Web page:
Mechanism and market design

Game theory, bargaining, auctions, pie slicing, swarm sensing for smart agents. Surprisingly widely applicable; for example, one might frame generative adversarial learning as an ingenious mechanism design.

  • robovote:

    RoboVote is a free service that helps users combine their preferences or opinions into optimal decisions. To do so, RoboVote employs state-of-the-art voting methods developed in artificial intelligence research.

    For subjective preferences, the approach is known as implicit utilitarian voting. We assume that each participant has a (subjective) utility function that assigns an exact utility to each alternative. Our goal is to choose an outcome that maximizes utilitarian social welfare, which is the total utility assigned to the outcome by all participants. we only ask for a ranking of the alternatives.

    For objective opinions, let us focus first on the case where the desired outcome is a ranking of the alternatives. We assume that there is a true ranking of the alternatives by relative quality, and our goal is to pinpoint a ranking that is as close as possible to the true ranking, given the available information.

  • Aaron Roth’s Algorithmic Game theory course

    In this course, we will take an algorithmic perspective on problems in game theory. We will consider questions such as: how should an auction for scarce goods be structured if the seller wishes to maximize his revenue? How badly will traffic be snarled if drivers each selfishly try to minimize their commute time, compared to if a benevolent dictator directed traffic? How can couples be paired so that no two couples wish to swap partners in hindsight? How can you be as successful at betting on horse races as the best horse racing expert, without knowing anything about horse racing? How can we set prices so that all goods get sold, and everyone gets their favorite good?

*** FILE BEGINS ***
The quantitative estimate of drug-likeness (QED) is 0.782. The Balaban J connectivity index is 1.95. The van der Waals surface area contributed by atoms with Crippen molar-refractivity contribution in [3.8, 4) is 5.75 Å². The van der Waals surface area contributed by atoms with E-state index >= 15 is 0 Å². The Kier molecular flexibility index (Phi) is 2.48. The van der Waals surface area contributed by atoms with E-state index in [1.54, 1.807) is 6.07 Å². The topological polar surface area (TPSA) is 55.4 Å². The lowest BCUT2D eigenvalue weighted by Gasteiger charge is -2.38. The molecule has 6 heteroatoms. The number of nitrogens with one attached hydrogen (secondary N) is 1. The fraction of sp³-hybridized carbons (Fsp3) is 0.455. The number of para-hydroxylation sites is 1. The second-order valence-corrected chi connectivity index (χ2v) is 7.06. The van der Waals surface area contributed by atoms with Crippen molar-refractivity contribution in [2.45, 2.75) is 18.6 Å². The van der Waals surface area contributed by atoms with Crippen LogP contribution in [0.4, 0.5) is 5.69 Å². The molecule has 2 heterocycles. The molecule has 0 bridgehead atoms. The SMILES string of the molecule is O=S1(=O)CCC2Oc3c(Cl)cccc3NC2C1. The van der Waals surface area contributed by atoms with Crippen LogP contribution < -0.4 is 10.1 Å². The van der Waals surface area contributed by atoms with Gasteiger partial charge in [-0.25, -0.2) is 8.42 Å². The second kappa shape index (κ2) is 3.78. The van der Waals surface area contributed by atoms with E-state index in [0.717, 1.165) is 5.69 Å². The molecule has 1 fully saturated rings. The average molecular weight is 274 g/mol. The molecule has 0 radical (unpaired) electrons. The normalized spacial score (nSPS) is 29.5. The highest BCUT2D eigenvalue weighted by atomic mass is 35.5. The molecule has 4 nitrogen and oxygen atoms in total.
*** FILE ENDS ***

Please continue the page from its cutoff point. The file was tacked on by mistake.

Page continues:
• the algorithmic game theory blog’s economics entry

  • The downside: Anonymous assassination markets

  • spliddit, a website to use optimal cake cutting algorithms to allocate credit/rent/whatever

  • The free version is the New york time rent calculator, as mentioned in Albert Sun’s article Sun (2014) about Su’s research into Sperner’s lemma (Su 1999)

Examples

Ronnie Horesh floats an interesting market, social policy bonds

Social Policy Bonds are non-interest bearing bonds, redeemable for a fixed sum only when a targeted social objective has been achieved. The bonds would be backed by government or private bodies, auctioned on the open market, and freely tradable at all times. A Social Policy Bond regime would:

  • Inextricably link rewards to outcomes rather than inputs, outputs, activities or institutions; and

  • Inject the market’s incentives and efficiencies into the achievement of social and environmental goals.

The effect of a Social Policy Bond regime is to contract out the achievement of social and environmental goals to the most efficient operators - whether they be in the private private or public sector. Because Social Policy Bonds do not prejudge how objectives shall be achieved nor who shall achieve them, they would encourage diverse, adaptive solutions.

Related, Robin Hanson’s futarchy:

This short "manifesto" describes a new form of government. In futarchy we would vote on values, but bet on beliefs. Elected representatives would formally define and manage an after-the-fact measurement of national welfare, while market speculators would say which policies they expect to raise national welfare.

The classic, assassination markets are no longer at the vanguard according to Brian Merchant. (Merchant 2020)

Every blockchain-style cryptowhatsit is a mechanism design problem.

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Arthur, W Brian. 1994. “Inductive Reasoning and Bounded Rationality: The El Farol Problem.” American Economic Review 84: 406–11.

———. 1995. “Complexity in Economic and Financial Markets.” Complexity 1 (1): 20–25.

Bhattacharya, Jay, and Mikko Packalen. 2020. “Stagnation and Scientific Incentives.” Working Paper 26752. National Bureau of Economic Research. https://doi.org/10.3386/w26752.

Bowles, Samuel, and Herbert Gintis. 1998. “Efficient Redistribution: New Rules for Markets, States and Communities.” Recasting Egalitarianism: New Rules for Communities, States and Markets 3: 1.

Börgers, Tilman. 2015. An Introduction to the Theory of Mechanism Design. New York, NY: Oxford University Press, USA. http://aida.wss.yale.edu/~dirkb/teach/521b-08-09/reading/2008-mechanismdesign.pdf.

Buchanan, James M. 1954. “Social Choice, Democracy, and Free Markets.” Journal of Political Economy 62 (2): 114–23. http://www.jstor.org/stable/1825570.